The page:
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Eastender – George Gladwell

Toby Harris

Eastender - George Gladwell

For many, George Gladwell is Columbia Road Flower Market. He tells E1 Life how he never gets despondent if he’s surrounded by his flowers and why you can’t beat a good old pansy

Columbia Road

You’ve been here for 70 years now. How did you first get into flowers?
A distant memory is when I was seven years old and my mother gave me a plot of land to grow something on. I grew pansies, dug them up when they were in flower, put them in a box and sold them for tuppence each on the side of the road.

What are the challenges of being a market trader?
Knowing how to speak to people, I think. I believe in never being neg-ative when dealing with customers. The more positive you are, the more we tend to get along with it. I think we’re quite popular actually.

Why are you so well loved?
Well, we have ways of speaking to people. We cross stories in the few seconds we have serving, we make a few jokes, or we’re humorous about plants. And we treat our plants as humans. We get some nice back chat – speaking with people keeps the job interesting and makes the days go quicker.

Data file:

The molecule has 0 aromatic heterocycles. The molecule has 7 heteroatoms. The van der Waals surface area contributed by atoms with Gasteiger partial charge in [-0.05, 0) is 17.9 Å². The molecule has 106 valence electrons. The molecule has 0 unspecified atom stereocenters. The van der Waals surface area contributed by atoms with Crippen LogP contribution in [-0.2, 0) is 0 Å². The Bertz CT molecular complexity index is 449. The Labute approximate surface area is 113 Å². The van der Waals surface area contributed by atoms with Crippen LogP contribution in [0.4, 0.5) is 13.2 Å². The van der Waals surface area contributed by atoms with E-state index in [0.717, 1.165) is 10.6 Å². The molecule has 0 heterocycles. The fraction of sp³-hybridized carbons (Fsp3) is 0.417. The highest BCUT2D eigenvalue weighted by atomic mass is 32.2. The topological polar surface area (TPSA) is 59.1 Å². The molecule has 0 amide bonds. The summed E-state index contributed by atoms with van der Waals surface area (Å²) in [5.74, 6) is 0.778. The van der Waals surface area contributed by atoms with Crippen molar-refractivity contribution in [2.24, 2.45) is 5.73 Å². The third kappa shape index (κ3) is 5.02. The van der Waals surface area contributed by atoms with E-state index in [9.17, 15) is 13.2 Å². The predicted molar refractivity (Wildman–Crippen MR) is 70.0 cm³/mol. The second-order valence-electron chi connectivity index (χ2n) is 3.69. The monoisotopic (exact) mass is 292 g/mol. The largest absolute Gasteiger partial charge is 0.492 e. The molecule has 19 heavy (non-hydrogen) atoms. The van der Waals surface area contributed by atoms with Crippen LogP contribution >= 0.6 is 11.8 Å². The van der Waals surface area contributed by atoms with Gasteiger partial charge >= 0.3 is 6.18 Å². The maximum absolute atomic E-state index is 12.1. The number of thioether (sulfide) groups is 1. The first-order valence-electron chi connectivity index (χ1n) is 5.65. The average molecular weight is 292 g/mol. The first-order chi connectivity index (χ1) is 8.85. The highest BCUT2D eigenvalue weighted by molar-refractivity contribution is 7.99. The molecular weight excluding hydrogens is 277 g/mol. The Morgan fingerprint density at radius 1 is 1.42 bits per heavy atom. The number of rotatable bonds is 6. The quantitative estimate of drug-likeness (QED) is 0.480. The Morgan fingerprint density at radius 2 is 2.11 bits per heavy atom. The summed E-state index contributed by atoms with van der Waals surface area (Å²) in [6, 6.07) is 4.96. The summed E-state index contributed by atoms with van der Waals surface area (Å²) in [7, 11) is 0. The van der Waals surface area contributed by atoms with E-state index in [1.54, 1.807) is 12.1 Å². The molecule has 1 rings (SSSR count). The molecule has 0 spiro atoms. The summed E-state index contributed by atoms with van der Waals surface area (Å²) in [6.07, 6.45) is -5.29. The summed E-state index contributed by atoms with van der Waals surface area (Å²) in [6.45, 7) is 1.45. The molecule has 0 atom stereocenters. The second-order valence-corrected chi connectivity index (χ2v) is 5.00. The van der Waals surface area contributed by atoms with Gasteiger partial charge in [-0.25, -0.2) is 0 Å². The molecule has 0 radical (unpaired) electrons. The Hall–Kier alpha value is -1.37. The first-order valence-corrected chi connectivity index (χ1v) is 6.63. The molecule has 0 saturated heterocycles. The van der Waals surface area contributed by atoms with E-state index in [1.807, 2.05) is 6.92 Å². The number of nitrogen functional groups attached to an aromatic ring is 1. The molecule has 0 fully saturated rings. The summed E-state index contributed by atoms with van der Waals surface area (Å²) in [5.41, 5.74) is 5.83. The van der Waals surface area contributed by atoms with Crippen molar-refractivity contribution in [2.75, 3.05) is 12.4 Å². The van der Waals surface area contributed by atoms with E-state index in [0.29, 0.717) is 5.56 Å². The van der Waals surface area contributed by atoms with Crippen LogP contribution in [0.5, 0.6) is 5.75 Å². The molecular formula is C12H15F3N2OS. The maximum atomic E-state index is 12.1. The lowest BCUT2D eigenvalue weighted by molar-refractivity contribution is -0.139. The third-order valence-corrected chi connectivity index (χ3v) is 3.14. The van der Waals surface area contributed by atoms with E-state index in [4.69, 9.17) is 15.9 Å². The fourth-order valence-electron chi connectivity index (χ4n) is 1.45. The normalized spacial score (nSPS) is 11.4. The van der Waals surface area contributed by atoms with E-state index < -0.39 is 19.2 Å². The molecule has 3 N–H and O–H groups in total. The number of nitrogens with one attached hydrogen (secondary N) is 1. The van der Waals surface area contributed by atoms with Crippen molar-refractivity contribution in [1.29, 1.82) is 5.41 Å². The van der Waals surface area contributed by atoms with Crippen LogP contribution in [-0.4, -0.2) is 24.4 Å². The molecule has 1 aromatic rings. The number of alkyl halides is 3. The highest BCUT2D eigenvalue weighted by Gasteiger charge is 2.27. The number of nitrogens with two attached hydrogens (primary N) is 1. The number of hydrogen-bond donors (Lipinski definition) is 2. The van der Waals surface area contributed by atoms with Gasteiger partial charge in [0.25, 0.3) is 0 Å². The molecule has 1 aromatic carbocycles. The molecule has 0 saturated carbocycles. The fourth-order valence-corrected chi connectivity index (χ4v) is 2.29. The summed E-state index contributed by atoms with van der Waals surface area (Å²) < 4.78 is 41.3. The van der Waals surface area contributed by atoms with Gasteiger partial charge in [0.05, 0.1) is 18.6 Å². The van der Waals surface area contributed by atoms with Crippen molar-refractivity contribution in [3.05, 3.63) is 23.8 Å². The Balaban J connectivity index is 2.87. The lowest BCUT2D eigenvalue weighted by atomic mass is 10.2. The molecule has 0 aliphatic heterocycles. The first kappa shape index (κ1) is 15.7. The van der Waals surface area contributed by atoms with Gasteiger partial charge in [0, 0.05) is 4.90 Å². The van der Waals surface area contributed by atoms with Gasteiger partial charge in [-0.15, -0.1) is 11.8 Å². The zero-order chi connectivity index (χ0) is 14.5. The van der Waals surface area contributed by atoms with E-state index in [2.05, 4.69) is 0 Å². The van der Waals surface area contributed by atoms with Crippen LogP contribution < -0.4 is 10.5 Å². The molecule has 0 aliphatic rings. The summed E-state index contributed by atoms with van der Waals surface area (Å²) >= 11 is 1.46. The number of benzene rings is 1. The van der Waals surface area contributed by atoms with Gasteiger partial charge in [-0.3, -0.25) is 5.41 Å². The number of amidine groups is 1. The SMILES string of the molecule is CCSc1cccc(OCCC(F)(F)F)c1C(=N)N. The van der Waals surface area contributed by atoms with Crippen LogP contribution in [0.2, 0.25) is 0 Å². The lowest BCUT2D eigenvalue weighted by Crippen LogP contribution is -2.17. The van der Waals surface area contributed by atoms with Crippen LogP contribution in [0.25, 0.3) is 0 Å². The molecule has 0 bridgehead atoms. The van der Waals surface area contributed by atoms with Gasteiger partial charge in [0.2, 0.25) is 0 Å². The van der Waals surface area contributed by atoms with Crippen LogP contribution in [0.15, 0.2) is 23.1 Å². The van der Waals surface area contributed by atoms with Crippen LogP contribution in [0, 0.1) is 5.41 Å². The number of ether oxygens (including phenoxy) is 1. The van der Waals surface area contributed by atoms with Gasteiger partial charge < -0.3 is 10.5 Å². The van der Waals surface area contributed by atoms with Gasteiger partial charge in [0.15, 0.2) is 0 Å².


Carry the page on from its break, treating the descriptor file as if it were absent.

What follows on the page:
What is your favourite flower?
A pansy. I can look at a pansy and see every other flower in existence – the colours, the shape, the cheeki-ness of it and even the sadness of it. It’s the first flower I ever sold. That’s going back decades now.
You’ve described Columbia Road as a happy place to be. What makes it so?I think it’s happy because to sell plants and to garden are happy occupations, aren’t they? As far as the market is concerned, there are so many plants here, so many rare plants, that you can’t walk around looking miserable. We get a few moans and groans. I don’t like that quite a bit of swearing goes on. To me, that doesn’t go down well.

Has the gentrification of east London and the market’s growth as a tourist attraction helped or hindered?
It’s generally helped. I mean, what can be more beautiful than coming to a street and seeing it absolutely loaded with plants? Some of them are up to fifteen feet high, for 300 yards down the street. The colours are never the same week by week. Even if the traders have got the same plants, they’ll put them in different places, so it creates some-thing new all the time.

Is there a secret to managing the early mornings?
I don’t believe there’s a secret. It’s just a habit you have to get into. Various jobs I’ve had started early. I used to drive for a living and that started at two in the morning – or any time during the night.

What advice would you give an aspir-ing trader?
Never get despondent. If you can’t handle that, then don’t do the job but you can teach yourself not to get down. There are lots of things in life that are bright and happy and cheer-ful and one way of selling things is to communicate to the public that whatever they’re buying, they have to have it because it’s cheerful and happy, it’s bright, long lasting and, most of all, it’s value for money.


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